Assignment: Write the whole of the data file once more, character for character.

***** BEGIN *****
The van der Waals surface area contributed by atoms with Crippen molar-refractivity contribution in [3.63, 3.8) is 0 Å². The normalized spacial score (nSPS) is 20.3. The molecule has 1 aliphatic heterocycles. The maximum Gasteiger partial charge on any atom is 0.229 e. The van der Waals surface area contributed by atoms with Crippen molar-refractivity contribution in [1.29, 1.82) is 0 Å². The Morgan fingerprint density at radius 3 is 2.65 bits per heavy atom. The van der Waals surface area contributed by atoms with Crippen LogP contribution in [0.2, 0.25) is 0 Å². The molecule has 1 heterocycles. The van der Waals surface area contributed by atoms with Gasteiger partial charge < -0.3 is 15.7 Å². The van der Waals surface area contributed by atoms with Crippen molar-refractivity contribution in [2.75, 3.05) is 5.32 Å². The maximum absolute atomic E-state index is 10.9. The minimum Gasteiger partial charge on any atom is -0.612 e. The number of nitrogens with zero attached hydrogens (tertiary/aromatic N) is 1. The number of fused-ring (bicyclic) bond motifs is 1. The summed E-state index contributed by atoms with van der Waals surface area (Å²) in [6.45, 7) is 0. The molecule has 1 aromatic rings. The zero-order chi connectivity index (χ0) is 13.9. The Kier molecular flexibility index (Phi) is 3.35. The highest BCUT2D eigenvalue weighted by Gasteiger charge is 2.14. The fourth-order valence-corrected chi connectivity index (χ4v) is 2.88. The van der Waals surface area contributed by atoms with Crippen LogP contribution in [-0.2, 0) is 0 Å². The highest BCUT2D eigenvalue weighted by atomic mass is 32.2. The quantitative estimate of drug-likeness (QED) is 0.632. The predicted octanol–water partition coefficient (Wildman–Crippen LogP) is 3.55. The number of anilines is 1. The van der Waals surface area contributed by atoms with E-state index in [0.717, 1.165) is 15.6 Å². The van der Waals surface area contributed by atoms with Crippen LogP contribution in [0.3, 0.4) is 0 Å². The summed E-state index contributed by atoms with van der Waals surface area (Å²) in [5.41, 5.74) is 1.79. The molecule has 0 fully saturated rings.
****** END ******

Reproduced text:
The van der Waals surface area contributed by atoms with Crippen molar-refractivity contribution in [3.63, 3.8) is 0 Å². The normalized spacial score (nSPS) is 20.3. The molecule has 1 aliphatic heterocycles. The maximum Gasteiger partial charge on any atom is 0.229 e. The van der Waals surface area contributed by atoms with Crippen molar-refractivity contribution in [1.29, 1.82) is 0 Å². The Morgan fingerprint density at radius 3 is 2.65 bits per heavy atom. The van der Waals surface area contributed by atoms with Crippen LogP contribution in [0.2, 0.25) is 0 Å². The molecule has 1 heterocycles. The van der Waals surface area contributed by atoms with Gasteiger partial charge < -0.3 is 15.7 Å². The van der Waals surface area contributed by atoms with Crippen molar-refractivity contribution in [2.75, 3.05) is 5.32 Å². The maximum absolute atomic E-state index is 10.9. The minimum Gasteiger partial charge on any atom is -0.612 e. The number of nitrogens with zero attached hydrogens (tertiary/aromatic N) is 1. The number of fused-ring (bicyclic) bond motifs is 1. The summed E-state index contributed by atoms with van der Waals surface area (Å²) in [6.45, 7) is 0. The molecule has 1 aromatic rings. The zero-order chi connectivity index (χ0) is 13.9. The Kier molecular flexibility index (Phi) is 3.35. The highest BCUT2D eigenvalue weighted by Gasteiger charge is 2.14. The fourth-order valence-corrected chi connectivity index (χ4v) is 2.88. The van der Waals surface area contributed by atoms with Crippen LogP contribution in [-0.2, 0) is 0 Å². The highest BCUT2D eigenvalue weighted by atomic mass is 32.2. The quantitative estimate of drug-likeness (QED) is 0.632. The predicted octanol–water partition coefficient (Wildman–Crippen LogP) is 3.55. The number of anilines is 1. The van der Waals surface area contributed by atoms with E-state index in [0.717, 1.165) is 15.6 Å². The van der Waals surface area contributed by atoms with Crippen LogP contribution in [0.3, 0.4) is 0 Å². The summed E-state index contributed by atoms with van der Waals surface area (Å²) in [5.41, 5.74) is 1.79. The molecule has 0 fully saturated rings.